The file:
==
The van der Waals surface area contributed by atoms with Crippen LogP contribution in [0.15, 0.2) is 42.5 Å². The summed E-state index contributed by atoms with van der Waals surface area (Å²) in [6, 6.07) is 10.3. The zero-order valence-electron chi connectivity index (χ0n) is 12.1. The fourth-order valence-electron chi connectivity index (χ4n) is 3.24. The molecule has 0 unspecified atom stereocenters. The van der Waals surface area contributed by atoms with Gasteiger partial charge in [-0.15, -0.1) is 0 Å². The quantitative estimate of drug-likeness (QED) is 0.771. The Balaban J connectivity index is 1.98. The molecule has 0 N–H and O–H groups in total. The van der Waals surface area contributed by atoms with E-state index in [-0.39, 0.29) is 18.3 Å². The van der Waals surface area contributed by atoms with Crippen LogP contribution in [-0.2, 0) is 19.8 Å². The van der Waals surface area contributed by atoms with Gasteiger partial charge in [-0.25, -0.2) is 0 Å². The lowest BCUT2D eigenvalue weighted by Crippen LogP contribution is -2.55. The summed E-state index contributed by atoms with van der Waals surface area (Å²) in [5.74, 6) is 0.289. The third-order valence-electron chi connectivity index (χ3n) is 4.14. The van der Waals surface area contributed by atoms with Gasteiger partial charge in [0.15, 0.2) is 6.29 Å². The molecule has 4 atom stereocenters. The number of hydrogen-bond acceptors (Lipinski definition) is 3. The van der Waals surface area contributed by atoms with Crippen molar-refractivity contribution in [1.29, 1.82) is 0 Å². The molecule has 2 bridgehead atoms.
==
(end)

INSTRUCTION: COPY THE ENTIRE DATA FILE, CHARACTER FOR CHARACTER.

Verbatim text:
The van der Waals surface area contributed by atoms with Crippen LogP contribution in [0.15, 0.2) is 42.5 Å². The summed E-state index contributed by atoms with van der Waals surface area (Å²) in [6, 6.07) is 10.3. The zero-order valence-electron chi connectivity index (χ0n) is 12.1. The fourth-order valence-electron chi connectivity index (χ4n) is 3.24. The molecule has 0 unspecified atom stereocenters. The van der Waals surface area contributed by atoms with Gasteiger partial charge in [-0.15, -0.1) is 0 Å². The quantitative estimate of drug-likeness (QED) is 0.771. The Balaban J connectivity index is 1.98. The molecule has 0 N–H and O–H groups in total. The van der Waals surface area contributed by atoms with E-state index in [-0.39, 0.29) is 18.3 Å². The van der Waals surface area contributed by atoms with Crippen LogP contribution in [-0.2, 0) is 19.8 Å². The van der Waals surface area contributed by atoms with Gasteiger partial charge in [-0.25, -0.2) is 0 Å². The lowest BCUT2D eigenvalue weighted by Crippen LogP contribution is -2.55. The summed E-state index contributed by atoms with van der Waals surface area (Å²) in [5.74, 6) is 0.289. The third-order valence-electron chi connectivity index (χ3n) is 4.14. The van der Waals surface area contributed by atoms with Gasteiger partial charge in [0.15, 0.2) is 6.29 Å². The molecule has 4 atom stereocenters. The number of hydrogen-bond acceptors (Lipinski definition) is 3. The van der Waals surface area contributed by atoms with Crippen molar-refractivity contribution in [1.29, 1.82) is 0 Å². The molecule has 2 bridgehead atoms.